AdSense for mobile content allows publishers to generate earnings from their mobile webpages using targeted Google ads. Just like AdSense for content, with AdSense for mobile content Google matches ads to the content of your site -- in this case, your mobile website. You'll earn money whenever your mobile website's visitors click on your ads.
AdSense for Mobile Applications allows developers to integrate AdSense network ads into their mobile applications and to allow advertisers to bid for placement in their apps. Previously, Google AdSense ads showed up only on Web pages rendered by mobile phone browsers.
Advertisers are looking for ways to reach potential customers when they are engaged with mobile content, and application developers are looking for ways to show the best ads to their users," Google VP of product management Susan Wojcicki said in a blog post. "We have already had a successful trial of this service with a small number of partners, and are excited that we can now offer this solution to a broader group."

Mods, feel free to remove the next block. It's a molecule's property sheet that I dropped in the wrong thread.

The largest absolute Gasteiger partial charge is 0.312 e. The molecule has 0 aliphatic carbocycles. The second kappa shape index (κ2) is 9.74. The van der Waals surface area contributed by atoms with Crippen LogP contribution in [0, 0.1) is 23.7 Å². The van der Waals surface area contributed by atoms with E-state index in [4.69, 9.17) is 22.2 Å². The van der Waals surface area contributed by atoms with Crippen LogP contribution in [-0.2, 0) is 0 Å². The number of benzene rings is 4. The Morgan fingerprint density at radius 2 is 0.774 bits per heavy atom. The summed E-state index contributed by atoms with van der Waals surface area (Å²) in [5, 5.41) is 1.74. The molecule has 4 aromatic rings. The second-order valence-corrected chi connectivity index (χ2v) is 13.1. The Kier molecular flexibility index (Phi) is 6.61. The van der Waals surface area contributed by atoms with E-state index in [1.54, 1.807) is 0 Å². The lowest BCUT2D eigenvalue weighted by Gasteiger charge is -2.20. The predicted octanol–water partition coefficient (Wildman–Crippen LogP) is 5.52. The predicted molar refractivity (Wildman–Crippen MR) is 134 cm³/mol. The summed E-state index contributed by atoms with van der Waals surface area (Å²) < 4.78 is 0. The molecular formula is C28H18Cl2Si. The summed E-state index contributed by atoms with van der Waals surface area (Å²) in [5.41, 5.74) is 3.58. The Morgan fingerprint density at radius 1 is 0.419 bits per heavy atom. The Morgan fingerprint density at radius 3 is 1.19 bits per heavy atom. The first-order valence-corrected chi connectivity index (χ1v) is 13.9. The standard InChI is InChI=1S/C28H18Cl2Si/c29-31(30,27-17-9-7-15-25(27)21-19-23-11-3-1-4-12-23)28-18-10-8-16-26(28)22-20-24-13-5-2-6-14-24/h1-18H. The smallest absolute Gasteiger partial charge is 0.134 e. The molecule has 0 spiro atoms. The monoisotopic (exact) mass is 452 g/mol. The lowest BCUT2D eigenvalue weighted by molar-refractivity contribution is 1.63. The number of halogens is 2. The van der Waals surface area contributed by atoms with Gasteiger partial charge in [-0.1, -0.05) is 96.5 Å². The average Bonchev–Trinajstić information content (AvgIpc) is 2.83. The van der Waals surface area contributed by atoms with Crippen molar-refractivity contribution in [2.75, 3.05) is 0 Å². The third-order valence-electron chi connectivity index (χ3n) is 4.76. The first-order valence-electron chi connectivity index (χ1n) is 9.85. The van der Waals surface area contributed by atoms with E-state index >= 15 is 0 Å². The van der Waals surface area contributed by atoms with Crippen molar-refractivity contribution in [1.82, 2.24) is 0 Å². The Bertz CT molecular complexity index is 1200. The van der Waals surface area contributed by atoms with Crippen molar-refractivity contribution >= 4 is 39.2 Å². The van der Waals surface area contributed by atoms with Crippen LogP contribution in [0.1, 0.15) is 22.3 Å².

In a YouTube video produced by Google, Howard Steinberg, director of business development at Urbanspoon, one of the companies in Google's closed service trial, said that his company chose to work with Google to deliver ads that are targeted by keyword and geography, and to enhance the application.
It's not easy for non-profits to compete with the huge commercial companies.
Discover how your non-profit can gain the buzz you need.
"What we seek, and the reason we've chosen to partner with Google, is to insert ads that users will see as helpful," he said. "The quality and the relevance are essential."
Google isn't the first to venture into this space, though it's certainly the most well-known company trying to turn mobile advertising into a viable revenue stream for mobile application developers. Other contenders in this arena include AdMob, Medialets, Pinch Media, and PurpleTalk.
Those who will benefit from Google's entry into the space are likely to be developers with extremely popular applications. According to Pinch Media, a mobile analytics company, only the most high-performing mobile applications -- less than 5% -- are suitable for advertising right now because mobile ad revenue rates can't yet compete with paid app revenue.